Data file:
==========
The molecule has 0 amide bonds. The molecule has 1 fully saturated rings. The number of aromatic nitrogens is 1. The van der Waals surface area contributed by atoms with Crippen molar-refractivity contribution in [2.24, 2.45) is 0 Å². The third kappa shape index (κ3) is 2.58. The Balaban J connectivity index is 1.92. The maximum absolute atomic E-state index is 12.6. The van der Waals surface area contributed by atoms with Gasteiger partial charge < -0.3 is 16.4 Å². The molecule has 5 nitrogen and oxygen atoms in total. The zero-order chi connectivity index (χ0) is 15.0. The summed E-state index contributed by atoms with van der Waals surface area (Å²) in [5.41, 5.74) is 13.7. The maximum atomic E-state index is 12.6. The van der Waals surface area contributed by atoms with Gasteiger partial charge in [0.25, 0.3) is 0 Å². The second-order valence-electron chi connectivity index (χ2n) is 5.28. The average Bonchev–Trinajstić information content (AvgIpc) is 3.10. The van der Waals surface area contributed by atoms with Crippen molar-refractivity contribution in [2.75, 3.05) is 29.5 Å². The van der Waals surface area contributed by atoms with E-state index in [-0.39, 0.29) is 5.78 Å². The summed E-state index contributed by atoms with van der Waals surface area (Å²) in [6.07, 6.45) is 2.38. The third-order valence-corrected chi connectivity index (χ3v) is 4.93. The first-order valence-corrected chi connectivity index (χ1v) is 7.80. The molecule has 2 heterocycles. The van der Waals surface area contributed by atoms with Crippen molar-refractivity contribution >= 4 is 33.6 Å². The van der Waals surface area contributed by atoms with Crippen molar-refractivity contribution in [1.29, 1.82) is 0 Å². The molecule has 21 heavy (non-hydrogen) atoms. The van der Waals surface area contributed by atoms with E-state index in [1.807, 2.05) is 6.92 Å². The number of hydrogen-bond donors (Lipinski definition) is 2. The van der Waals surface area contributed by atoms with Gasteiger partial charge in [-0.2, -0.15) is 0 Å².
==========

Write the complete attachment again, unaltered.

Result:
The molecule has 0 amide bonds. The molecule has 1 fully saturated rings. The number of aromatic nitrogens is 1. The van der Waals surface area contributed by atoms with Crippen molar-refractivity contribution in [2.24, 2.45) is 0 Å². The third kappa shape index (κ3) is 2.58. The Balaban J connectivity index is 1.92. The maximum absolute atomic E-state index is 12.6. The van der Waals surface area contributed by atoms with Gasteiger partial charge < -0.3 is 16.4 Å². The molecule has 5 nitrogen and oxygen atoms in total. The zero-order chi connectivity index (χ0) is 15.0. The summed E-state index contributed by atoms with van der Waals surface area (Å²) in [5.41, 5.74) is 13.7. The maximum atomic E-state index is 12.6. The van der Waals surface area contributed by atoms with Gasteiger partial charge in [0.25, 0.3) is 0 Å². The second-order valence-electron chi connectivity index (χ2n) is 5.28. The average Bonchev–Trinajstić information content (AvgIpc) is 3.10. The van der Waals surface area contributed by atoms with Crippen molar-refractivity contribution in [2.75, 3.05) is 29.5 Å². The van der Waals surface area contributed by atoms with E-state index in [-0.39, 0.29) is 5.78 Å². The summed E-state index contributed by atoms with van der Waals surface area (Å²) in [6.07, 6.45) is 2.38. The third-order valence-corrected chi connectivity index (χ3v) is 4.93. The first-order valence-corrected chi connectivity index (χ1v) is 7.80. The molecule has 2 heterocycles. The van der Waals surface area contributed by atoms with Crippen molar-refractivity contribution >= 4 is 33.6 Å². The van der Waals surface area contributed by atoms with Crippen molar-refractivity contribution in [1.29, 1.82) is 0 Å². The molecule has 21 heavy (non-hydrogen) atoms. The van der Waals surface area contributed by atoms with E-state index in [1.807, 2.05) is 6.92 Å². The number of hydrogen-bond donors (Lipinski definition) is 2. The van der Waals surface area contributed by atoms with Gasteiger partial charge in [-0.2, -0.15) is 0 Å².